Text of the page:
One of the many artists who draw on the abundant “museum” of vera icon is a German artist, Dorothee von Windheim. In this article, I shall present her attitude towards the iconographic tradition, understood here as a peculiar play with the artefacts of the past; I shall also make the necessary historical references in order to explicate this artistic and devotional phenomenon.

In the beginning of the 1970s, Dorothee von Windheim (born 1945) started to work on the cycle Strappo (Italian strappare – tear off), which consists in taking off (tearing off) fragments of walls and plaster, and placing them either on the flat surface of a painting or a wall, or putting them in specially constructed boxes or folders. The artist enriched the cycle with photographs documenting the original state, the process of tearing off the fragments, and the result of her artistic work. She gathered her material in the cities of France, Holland, Germany and Italy. The central point of her exploration was the attempt to grasp reality in its ordinary, common, everyday dimension. The structure of brick walls, scratched wall fragments, rotting tree bark, cracked facades along the streets, concrete pavement and gravel paths constitute – according to the artist – people’s immediate world. Those constituents of the external world, the visual context of everyday, are unique in character, built of molecules marked with an individual trait: many facades feature old graffiti, scraps of glued-on bills, subsequent layers of flaking paint, or fragments of vulgar texts carved by the youth in the columns, pillars, and walls. All these are traces of the inevitable passage of time.[4] Von Windheim focuses on surfaces which are deprived of any conventional artistic or aesthetic value, but which she perceives to contain a trace of the past. At the same time, they are projections of the vision of the world, in agreement with the synecdochic principle pars pro toto. The artist mostly found her material in condemned buildings and in others listed for renovation. She collected the traces of dilapidated mediaeval buildings of Florence (1972), documented fragments of inscriptions falling off (1973–1974), recorded details of architectonic arches and capitals of columns (1973, 1975), and translated to the language of art the splinters of balustrade balconies (1976) and a fragment of a frieze from the Paris metro (1979).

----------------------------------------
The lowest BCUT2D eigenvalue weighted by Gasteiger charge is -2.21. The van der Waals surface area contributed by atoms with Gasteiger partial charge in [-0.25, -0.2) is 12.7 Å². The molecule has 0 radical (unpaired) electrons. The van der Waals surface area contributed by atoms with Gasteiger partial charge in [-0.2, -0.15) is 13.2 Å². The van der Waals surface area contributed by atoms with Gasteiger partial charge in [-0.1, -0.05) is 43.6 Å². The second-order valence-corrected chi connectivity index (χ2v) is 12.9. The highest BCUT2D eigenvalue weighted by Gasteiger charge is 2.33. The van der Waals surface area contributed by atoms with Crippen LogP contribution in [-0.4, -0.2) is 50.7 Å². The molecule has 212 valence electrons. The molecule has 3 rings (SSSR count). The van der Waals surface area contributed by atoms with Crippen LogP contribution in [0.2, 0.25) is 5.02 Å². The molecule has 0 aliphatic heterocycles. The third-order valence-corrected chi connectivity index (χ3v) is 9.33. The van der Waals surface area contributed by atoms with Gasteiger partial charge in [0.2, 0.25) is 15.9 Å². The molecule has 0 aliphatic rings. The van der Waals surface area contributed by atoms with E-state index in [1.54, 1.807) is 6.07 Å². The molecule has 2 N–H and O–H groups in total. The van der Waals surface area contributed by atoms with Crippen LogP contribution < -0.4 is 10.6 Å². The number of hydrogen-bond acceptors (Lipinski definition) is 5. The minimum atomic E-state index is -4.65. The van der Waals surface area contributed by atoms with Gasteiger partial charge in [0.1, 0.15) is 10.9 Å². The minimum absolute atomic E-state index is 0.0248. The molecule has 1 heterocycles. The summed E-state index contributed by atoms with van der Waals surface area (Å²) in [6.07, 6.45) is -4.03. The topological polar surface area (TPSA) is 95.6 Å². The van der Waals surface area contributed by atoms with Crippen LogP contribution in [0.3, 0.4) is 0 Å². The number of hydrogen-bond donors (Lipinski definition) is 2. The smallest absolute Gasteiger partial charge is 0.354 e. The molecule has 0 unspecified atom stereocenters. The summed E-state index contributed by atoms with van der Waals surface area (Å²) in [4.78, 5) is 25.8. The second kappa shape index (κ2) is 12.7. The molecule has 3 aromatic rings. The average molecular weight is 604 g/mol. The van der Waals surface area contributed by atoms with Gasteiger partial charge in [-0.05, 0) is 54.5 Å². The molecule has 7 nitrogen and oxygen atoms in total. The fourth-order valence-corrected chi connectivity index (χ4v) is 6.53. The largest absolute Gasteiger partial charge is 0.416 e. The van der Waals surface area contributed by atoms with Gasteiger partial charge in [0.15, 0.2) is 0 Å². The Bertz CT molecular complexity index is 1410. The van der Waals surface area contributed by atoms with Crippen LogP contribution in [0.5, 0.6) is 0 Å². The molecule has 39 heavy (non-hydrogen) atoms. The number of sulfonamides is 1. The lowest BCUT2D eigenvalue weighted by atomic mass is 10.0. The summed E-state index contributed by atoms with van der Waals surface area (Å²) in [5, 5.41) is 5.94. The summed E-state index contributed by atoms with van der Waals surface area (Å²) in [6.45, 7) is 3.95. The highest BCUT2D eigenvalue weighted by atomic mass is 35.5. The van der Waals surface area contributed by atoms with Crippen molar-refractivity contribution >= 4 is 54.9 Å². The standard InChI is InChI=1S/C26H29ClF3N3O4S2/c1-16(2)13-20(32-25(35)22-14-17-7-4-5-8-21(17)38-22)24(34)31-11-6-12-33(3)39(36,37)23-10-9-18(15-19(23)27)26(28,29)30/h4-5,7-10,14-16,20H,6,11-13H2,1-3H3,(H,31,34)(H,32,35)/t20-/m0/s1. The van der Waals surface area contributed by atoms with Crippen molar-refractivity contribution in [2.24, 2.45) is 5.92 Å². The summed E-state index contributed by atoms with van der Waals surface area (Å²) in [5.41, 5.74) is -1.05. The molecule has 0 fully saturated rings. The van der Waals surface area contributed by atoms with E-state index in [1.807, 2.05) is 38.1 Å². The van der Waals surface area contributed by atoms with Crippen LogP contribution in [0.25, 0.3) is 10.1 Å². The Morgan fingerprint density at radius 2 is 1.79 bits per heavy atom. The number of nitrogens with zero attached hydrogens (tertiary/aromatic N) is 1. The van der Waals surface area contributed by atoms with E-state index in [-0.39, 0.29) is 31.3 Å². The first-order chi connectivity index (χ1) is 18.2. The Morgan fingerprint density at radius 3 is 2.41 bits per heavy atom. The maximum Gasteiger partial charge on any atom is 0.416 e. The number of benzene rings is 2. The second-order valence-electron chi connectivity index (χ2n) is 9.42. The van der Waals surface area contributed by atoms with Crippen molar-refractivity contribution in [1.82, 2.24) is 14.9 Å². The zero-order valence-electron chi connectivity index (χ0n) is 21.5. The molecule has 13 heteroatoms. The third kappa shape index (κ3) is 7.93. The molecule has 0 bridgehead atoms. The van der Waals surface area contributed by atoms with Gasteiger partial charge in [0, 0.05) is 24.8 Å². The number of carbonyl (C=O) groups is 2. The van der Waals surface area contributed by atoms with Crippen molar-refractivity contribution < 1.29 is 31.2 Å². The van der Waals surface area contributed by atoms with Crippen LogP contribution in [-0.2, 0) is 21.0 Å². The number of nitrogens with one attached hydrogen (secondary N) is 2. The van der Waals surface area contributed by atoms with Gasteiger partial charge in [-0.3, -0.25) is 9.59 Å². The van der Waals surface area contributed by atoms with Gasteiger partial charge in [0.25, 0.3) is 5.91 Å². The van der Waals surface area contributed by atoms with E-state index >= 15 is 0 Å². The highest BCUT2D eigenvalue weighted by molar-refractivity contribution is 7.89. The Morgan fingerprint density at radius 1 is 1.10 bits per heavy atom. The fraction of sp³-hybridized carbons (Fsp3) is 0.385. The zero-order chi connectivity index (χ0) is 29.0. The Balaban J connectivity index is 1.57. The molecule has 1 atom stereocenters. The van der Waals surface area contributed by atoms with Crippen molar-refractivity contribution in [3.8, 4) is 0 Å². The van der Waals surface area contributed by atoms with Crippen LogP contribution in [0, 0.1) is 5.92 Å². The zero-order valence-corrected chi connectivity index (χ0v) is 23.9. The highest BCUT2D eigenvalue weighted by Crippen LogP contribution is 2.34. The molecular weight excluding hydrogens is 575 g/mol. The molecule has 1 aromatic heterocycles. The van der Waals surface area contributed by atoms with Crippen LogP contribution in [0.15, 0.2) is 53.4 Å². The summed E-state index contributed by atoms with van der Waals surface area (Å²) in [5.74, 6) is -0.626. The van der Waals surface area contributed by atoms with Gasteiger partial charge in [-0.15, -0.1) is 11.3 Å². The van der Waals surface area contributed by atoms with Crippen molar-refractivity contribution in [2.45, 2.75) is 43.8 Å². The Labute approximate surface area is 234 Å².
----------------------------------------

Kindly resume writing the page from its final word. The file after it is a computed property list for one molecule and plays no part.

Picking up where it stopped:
Translated by Anna Ścibor-Gajewska